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Economic impact of coronavirus bigger than SARS, says Bank of England governor Mark Carney

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The economic impact of China’s coronavirus outbreak is already bigger than that caused by the spread of SARS in 2003, the Bank of England governor Mark Carney has said.

In evidence to the House of Lords economic affairs committee, Mr Carney that while new infections appeared to be slowing, it was still “very, very early days”.

The outbreak in China, the world’s second biggest economy, has prompted large parts of the country to be shut down – with many factories and shops closing their doors.

Mr Carney said: “We should all acknowledge the pain and the suffering that is real and spreading and including in this country.

Governor Mark Carney during the Bank of England's Monetary Policy Report news conference in the City of London

Carney: ‘Too early to say the overall macroeconomic impact’

“While there are some signs of slowing in the pace of infections in China itself, it’s still very, very early days.

“This is, from an economic perspective, already bigger than SARS and it is just too early to say the overall macroeconomic impact.”

Assessments carried out by independent economists suggest the latest outbreak could cause a sharp fall in the pace of growth in China.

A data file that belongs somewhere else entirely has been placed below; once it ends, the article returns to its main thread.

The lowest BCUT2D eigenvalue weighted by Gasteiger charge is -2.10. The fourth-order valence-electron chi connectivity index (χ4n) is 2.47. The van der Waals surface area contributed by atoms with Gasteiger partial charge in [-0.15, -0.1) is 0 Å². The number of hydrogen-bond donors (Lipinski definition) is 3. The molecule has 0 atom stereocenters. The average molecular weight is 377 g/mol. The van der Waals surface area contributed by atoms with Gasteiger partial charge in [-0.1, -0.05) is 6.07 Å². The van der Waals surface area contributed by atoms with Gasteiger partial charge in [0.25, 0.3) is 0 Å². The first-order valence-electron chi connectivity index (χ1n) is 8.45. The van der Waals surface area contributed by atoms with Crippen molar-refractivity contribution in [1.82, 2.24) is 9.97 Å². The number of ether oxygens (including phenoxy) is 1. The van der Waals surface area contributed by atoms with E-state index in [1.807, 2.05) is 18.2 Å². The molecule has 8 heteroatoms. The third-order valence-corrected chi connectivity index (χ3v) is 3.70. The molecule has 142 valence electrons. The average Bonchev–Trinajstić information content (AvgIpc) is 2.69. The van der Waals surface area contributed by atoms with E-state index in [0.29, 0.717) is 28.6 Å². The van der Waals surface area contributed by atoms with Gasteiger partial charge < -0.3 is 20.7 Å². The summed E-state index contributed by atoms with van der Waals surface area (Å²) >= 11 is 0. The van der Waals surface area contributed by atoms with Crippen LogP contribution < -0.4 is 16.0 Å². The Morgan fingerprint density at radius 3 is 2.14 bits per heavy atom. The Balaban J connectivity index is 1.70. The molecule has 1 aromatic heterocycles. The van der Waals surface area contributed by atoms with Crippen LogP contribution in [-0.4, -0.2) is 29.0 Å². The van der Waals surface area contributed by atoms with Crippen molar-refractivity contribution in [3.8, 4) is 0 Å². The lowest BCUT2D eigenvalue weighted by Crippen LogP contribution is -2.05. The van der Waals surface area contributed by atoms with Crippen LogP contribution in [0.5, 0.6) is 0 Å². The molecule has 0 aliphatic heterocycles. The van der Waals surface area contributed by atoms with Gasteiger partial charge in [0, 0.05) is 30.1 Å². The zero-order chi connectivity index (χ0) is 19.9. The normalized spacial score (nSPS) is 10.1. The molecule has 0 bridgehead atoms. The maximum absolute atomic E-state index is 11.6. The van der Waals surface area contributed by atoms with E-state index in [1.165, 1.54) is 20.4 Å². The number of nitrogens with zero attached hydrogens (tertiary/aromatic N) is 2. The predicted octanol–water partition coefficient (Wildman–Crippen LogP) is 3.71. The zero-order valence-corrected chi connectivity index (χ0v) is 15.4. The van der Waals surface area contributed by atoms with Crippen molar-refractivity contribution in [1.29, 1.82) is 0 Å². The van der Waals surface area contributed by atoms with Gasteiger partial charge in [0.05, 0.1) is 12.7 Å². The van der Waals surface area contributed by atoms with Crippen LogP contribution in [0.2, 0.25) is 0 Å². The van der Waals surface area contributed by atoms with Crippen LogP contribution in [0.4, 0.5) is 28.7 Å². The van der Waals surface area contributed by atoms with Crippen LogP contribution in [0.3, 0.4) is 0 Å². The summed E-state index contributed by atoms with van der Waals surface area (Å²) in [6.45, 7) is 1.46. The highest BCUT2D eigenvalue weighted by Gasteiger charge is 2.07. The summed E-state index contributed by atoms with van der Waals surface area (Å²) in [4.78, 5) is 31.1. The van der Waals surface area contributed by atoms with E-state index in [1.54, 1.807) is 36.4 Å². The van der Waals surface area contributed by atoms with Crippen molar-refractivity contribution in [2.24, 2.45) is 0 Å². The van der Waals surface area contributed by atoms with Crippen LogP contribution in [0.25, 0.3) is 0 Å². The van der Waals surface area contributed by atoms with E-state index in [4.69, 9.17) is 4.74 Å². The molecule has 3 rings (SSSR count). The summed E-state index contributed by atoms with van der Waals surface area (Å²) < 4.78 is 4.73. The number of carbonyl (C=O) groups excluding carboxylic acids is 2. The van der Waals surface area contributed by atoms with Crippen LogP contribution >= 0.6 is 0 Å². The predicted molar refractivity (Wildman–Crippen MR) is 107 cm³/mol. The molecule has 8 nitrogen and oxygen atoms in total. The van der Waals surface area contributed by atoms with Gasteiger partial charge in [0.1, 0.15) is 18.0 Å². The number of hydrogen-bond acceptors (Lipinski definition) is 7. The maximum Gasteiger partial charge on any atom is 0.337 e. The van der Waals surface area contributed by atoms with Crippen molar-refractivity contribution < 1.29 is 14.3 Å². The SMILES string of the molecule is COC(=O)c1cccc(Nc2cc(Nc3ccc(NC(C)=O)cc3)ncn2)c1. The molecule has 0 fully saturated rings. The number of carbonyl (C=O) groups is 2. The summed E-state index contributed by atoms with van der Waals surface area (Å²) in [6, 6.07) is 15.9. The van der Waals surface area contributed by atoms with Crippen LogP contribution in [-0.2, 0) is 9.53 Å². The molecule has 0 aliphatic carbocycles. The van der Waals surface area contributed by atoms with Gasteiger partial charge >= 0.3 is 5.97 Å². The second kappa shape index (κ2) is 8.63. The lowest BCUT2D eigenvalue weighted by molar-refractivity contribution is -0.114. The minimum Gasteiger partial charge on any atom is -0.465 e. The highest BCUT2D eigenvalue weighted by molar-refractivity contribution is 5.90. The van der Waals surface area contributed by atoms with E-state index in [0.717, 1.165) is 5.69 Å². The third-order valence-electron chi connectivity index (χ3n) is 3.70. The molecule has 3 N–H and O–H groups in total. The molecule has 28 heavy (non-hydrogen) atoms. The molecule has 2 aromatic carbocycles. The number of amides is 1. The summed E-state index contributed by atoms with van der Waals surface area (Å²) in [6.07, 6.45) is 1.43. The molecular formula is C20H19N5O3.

Mr Carney said stress tests carried out on UK banks showed they were ready to cope with the shock caused by a much bigger hit to the country’s growth.

He added: “In general, the experience has been with pandemics that they can have quite significant impacts but much of it is recovered in subsequent quarters.”

More than 1,000 people have died, almost all in China, from coronavirus and the death toll has already surpassed the 774 killed by Severe Acute Respiratory Syndrome epidemic in 2002/3.

Today, the Chinese economy is several times bigger than it was 17 years ago, and much more closely intertwined with those of other countries.

Factories that have shut down include those assembling Apple iPhones while western retail chains from Starbucks to Burberry have had to close many stores in the county.

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The outbreak has also strained global supply chains, with Nissan announcing this week it was to halt production temporarily at a factory in Japan due to supply shortages of parts from China.

Global stock markets fell sharply as news of the virus first emerged but have since bounced back, with investors apparently assuming disruption to the economy will be temporary.

Neil Shearing, group chief economist at Capital Economics, said it was “virtually impossible” to quantify the impact of the virus on the world economy, though China’s role at the centre of global supply chains “increases the likelihood that the disruption spreads to other countries”.

Mr Carney’s assessment of the impact of the virus outbreak comes after his US counterpart Jerome Powell said the Federal Reserve was “closely monitoring” it

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